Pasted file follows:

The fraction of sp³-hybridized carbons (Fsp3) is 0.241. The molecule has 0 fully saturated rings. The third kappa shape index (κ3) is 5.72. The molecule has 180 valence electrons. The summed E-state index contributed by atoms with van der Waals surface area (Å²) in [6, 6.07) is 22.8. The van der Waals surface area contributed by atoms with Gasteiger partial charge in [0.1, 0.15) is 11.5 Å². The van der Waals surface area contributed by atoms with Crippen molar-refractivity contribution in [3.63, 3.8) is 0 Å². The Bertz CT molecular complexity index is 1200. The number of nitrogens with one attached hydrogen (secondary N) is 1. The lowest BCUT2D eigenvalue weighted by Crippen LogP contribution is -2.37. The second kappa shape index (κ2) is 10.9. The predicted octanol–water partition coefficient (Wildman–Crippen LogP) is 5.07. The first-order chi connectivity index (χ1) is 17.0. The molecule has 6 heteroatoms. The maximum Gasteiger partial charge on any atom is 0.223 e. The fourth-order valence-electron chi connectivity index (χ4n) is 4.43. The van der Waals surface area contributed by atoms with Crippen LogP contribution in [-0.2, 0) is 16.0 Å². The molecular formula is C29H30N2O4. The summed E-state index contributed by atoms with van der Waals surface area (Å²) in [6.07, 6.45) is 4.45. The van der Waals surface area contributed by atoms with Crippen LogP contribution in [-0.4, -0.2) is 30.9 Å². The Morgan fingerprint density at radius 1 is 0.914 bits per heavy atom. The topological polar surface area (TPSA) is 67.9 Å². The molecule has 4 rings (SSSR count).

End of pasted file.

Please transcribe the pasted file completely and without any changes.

The fraction of sp³-hybridized carbons (Fsp3) is 0.241. The molecule has 0 fully saturated rings. The third kappa shape index (κ3) is 5.72. The molecule has 180 valence electrons. The summed E-state index contributed by atoms with van der Waals surface area (Å²) in [6, 6.07) is 22.8. The van der Waals surface area contributed by atoms with Gasteiger partial charge in [0.1, 0.15) is 11.5 Å². The van der Waals surface area contributed by atoms with Crippen molar-refractivity contribution in [3.63, 3.8) is 0 Å². The Bertz CT molecular complexity index is 1200. The number of nitrogens with one attached hydrogen (secondary N) is 1. The lowest BCUT2D eigenvalue weighted by Crippen LogP contribution is -2.37. The second kappa shape index (κ2) is 10.9. The predicted octanol–water partition coefficient (Wildman–Crippen LogP) is 5.07. The first-order chi connectivity index (χ1) is 17.0. The molecule has 6 heteroatoms. The maximum Gasteiger partial charge on any atom is 0.223 e. The fourth-order valence-electron chi connectivity index (χ4n) is 4.43. The van der Waals surface area contributed by atoms with Crippen LogP contribution in [-0.2, 0) is 16.0 Å². The molecular formula is C29H30N2O4. The summed E-state index contributed by atoms with van der Waals surface area (Å²) in [6.07, 6.45) is 4.45. The van der Waals surface area contributed by atoms with Crippen LogP contribution in [-0.4, -0.2) is 30.9 Å². The Morgan fingerprint density at radius 1 is 0.914 bits per heavy atom. The topological polar surface area (TPSA) is 67.9 Å². The molecule has 4 rings (SSSR count).